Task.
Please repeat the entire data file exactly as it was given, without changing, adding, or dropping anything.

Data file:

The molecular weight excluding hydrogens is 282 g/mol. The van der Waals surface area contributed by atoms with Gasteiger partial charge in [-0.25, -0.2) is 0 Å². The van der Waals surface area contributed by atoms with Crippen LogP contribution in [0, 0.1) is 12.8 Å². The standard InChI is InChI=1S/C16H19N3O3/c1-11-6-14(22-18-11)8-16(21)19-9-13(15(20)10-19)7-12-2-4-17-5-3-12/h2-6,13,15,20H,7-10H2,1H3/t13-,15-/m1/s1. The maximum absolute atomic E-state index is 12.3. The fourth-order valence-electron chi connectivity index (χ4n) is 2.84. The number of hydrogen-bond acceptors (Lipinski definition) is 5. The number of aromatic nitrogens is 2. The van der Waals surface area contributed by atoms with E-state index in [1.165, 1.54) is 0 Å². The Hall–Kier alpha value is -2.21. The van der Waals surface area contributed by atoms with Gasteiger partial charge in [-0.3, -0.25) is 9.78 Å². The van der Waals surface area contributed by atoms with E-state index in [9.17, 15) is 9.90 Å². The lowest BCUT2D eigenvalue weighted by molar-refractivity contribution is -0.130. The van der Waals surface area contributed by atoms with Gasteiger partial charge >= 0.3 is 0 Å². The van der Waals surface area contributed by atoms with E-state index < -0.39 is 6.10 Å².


The molecular weight excluding hydrogens is 282 g/mol. The van der Waals surface area contributed by atoms with Gasteiger partial charge in [-0.25, -0.2) is 0 Å². The van der Waals surface area contributed by atoms with Crippen LogP contribution in [0, 0.1) is 12.8 Å². The standard InChI is InChI=1S/C16H19N3O3/c1-11-6-14(22-18-11)8-16(21)19-9-13(15(20)10-19)7-12-2-4-17-5-3-12/h2-6,13,15,20H,7-10H2,1H3/t13-,15-/m1/s1. The maximum absolute atomic E-state index is 12.3. The fourth-order valence-electron chi connectivity index (χ4n) is 2.84. The number of hydrogen-bond acceptors (Lipinski definition) is 5. The number of aromatic nitrogens is 2. The van der Waals surface area contributed by atoms with E-state index in [1.165, 1.54) is 0 Å². The Hall–Kier alpha value is -2.21. The van der Waals surface area contributed by atoms with Gasteiger partial charge in [-0.3, -0.25) is 9.78 Å². The van der Waals surface area contributed by atoms with E-state index in [9.17, 15) is 9.90 Å². The lowest BCUT2D eigenvalue weighted by molar-refractivity contribution is -0.130. The van der Waals surface area contributed by atoms with Gasteiger partial charge >= 0.3 is 0 Å². The van der Waals surface area contributed by atoms with E-state index < -0.39 is 6.10 Å².